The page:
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Strangely, despite the potential for lowered self-esteem, rude customers, and insane managers, I take pleasure in the job.
I like eating delicious food and I enjoy assisting other people in this pursuit.
Chefs, by the time they earn their whites, are considered artists. They are told to use the bathroom in the kitchen, obey managers, stay off their cell phones, enter through the side door, and be quiet, attentive, and busy at all times.
GQ's Alan Richman recently opened a discussion on declining service standards at popular New York City restaurants, and his article, in the September issue, made me think about how servers' attitudes and levels of professionalism can vary depending on where they are.
New York City, where I live and work and where Richman had an unpleasant experience that set off his piece, is of course a metropolis of haves and have-nots—and your waiter is probably a not.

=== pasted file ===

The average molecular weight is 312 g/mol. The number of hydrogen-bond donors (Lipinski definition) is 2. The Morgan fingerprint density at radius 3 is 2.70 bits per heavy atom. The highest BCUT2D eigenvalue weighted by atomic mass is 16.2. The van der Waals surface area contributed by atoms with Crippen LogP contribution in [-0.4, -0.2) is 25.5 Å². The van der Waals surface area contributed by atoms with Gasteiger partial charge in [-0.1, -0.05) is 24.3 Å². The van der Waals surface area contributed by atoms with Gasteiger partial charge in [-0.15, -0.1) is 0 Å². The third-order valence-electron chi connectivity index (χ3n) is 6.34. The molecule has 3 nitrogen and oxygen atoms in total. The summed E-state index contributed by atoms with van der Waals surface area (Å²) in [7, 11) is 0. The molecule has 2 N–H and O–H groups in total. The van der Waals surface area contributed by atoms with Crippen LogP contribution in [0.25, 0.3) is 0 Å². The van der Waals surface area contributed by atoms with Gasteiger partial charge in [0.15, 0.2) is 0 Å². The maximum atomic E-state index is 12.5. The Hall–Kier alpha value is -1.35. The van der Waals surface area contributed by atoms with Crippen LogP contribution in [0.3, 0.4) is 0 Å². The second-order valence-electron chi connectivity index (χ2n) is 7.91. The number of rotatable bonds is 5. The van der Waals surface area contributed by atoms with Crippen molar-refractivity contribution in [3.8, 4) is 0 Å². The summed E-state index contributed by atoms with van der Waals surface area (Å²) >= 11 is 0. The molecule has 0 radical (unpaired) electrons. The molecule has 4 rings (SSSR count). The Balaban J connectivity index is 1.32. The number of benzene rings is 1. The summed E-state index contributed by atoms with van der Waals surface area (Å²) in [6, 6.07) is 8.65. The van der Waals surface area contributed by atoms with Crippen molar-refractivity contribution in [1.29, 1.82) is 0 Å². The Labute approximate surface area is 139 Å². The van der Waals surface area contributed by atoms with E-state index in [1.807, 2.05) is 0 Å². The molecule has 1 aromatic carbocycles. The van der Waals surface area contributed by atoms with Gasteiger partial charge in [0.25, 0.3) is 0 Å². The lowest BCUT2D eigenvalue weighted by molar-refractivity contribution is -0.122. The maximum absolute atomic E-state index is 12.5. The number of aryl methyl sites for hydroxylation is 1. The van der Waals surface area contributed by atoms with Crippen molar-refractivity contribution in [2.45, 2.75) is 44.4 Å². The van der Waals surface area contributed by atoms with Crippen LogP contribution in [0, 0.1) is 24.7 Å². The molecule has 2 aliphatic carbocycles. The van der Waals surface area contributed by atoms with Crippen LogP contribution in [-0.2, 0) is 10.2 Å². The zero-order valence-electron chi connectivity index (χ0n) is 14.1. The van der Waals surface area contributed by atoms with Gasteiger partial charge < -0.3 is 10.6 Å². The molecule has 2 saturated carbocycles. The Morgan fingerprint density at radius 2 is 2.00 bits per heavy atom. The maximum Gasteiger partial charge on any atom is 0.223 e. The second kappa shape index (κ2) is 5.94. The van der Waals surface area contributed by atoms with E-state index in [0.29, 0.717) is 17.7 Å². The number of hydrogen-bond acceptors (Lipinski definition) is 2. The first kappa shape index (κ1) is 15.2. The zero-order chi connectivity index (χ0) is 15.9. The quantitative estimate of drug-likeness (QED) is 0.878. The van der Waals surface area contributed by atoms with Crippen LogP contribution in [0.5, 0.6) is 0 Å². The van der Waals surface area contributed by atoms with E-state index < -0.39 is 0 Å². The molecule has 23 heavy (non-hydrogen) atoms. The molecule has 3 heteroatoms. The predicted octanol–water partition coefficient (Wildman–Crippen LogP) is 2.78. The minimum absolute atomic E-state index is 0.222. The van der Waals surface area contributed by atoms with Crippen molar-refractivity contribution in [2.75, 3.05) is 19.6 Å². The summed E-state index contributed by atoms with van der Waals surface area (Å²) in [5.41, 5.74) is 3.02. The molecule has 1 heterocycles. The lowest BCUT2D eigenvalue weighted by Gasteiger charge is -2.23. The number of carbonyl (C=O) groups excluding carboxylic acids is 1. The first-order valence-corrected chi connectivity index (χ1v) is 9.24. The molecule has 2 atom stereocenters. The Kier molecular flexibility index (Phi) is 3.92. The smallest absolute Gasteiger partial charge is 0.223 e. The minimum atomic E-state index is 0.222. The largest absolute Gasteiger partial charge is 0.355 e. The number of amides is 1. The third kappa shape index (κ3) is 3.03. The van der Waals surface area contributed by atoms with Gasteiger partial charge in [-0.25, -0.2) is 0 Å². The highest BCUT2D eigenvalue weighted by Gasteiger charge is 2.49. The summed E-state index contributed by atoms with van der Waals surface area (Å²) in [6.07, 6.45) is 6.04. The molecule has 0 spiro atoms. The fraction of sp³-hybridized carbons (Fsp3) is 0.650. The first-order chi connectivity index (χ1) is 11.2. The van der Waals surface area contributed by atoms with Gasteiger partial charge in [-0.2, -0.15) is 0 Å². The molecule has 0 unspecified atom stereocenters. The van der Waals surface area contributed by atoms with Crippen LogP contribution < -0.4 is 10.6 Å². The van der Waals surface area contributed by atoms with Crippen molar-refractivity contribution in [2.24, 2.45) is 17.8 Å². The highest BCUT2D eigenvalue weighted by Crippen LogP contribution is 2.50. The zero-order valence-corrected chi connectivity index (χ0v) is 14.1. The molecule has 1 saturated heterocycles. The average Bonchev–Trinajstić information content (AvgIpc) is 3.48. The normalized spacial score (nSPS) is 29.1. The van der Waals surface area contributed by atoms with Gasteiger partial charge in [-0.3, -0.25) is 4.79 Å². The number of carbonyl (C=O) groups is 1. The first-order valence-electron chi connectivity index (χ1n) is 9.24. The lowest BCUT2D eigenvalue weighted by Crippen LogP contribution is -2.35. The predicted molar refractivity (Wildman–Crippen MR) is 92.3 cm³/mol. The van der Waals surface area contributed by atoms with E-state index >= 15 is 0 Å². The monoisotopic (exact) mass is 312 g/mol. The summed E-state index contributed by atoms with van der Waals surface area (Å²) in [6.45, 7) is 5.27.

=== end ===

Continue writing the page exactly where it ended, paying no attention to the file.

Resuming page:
However much you love David Chang's pork buns, the people ensuring that they arrive hot probably don't get health care.
They probably don't have a contract, their shifts might be cut at any time, they might be sent home early, and the amount of money they make daily might depend on a complex calculation of the number of bottles of wine sold divided by the number of busboys on the floor. I started waitressing in high school, but after college I moved to New Orleans and worked at the Besh Restaurant group, which for three days sequestered its staff for an "Excellence in Service" seminar taught by Eric Weiss.
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Beyond the memory games, the course included pearls like: Don't ask table 51 if they would like "another" cocktail, ask if they would like a "fresh" cocktail—the former may make them feel like a boozehound. Did someone just show up with a gigantic stroller and ask your server to park it? Is the screwy waiter losing it over how much silverware your server didn't polish?